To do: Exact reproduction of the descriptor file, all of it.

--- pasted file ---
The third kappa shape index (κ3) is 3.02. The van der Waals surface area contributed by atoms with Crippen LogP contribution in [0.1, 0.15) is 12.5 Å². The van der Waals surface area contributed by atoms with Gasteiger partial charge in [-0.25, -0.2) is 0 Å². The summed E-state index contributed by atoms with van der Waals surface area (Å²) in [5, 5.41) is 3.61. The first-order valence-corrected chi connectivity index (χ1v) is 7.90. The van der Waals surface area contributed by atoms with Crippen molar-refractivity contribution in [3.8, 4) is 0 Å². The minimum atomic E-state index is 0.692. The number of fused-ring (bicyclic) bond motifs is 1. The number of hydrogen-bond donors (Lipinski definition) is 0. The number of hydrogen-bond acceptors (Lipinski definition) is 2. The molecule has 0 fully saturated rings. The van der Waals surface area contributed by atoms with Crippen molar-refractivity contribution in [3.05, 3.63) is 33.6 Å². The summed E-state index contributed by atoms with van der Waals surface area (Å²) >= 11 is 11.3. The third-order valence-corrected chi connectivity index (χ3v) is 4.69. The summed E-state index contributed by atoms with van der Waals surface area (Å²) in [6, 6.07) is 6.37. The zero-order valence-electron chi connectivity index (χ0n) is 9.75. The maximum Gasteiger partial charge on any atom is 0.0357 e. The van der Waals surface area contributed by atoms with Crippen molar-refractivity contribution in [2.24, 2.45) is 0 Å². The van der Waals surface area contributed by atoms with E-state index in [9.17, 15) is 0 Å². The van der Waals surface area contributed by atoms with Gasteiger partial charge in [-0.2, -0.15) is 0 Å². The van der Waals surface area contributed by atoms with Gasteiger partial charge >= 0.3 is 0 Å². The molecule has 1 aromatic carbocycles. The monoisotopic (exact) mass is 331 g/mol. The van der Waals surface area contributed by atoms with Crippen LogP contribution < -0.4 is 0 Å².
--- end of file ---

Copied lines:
The third kappa shape index (κ3) is 3.02. The van der Waals surface area contributed by atoms with Crippen LogP contribution in [0.1, 0.15) is 12.5 Å². The van der Waals surface area contributed by atoms with Gasteiger partial charge in [-0.25, -0.2) is 0 Å². The summed E-state index contributed by atoms with van der Waals surface area (Å²) in [5, 5.41) is 3.61. The first-order valence-corrected chi connectivity index (χ1v) is 7.90. The van der Waals surface area contributed by atoms with Crippen molar-refractivity contribution in [3.8, 4) is 0 Å². The minimum atomic E-state index is 0.692. The number of fused-ring (bicyclic) bond motifs is 1. The number of hydrogen-bond donors (Lipinski definition) is 0. The number of hydrogen-bond acceptors (Lipinski definition) is 2. The molecule has 0 fully saturated rings. The van der Waals surface area contributed by atoms with Crippen molar-refractivity contribution in [3.05, 3.63) is 33.6 Å². The summed E-state index contributed by atoms with van der Waals surface area (Å²) >= 11 is 11.3. The third-order valence-corrected chi connectivity index (χ3v) is 4.69. The summed E-state index contributed by atoms with van der Waals surface area (Å²) in [6, 6.07) is 6.37. The zero-order valence-electron chi connectivity index (χ0n) is 9.75. The maximum Gasteiger partial charge on any atom is 0.0357 e. The van der Waals surface area contributed by atoms with Crippen molar-refractivity contribution in [2.24, 2.45) is 0 Å². The van der Waals surface area contributed by atoms with E-state index in [9.17, 15) is 0 Å². The van der Waals surface area contributed by atoms with Gasteiger partial charge in [-0.2, -0.15) is 0 Å². The van der Waals surface area contributed by atoms with Gasteiger partial charge >= 0.3 is 0 Å². The molecule has 1 aromatic carbocycles. The monoisotopic (exact) mass is 331 g/mol. The van der Waals surface area contributed by atoms with Crippen LogP contribution < -0.4 is 0 Å².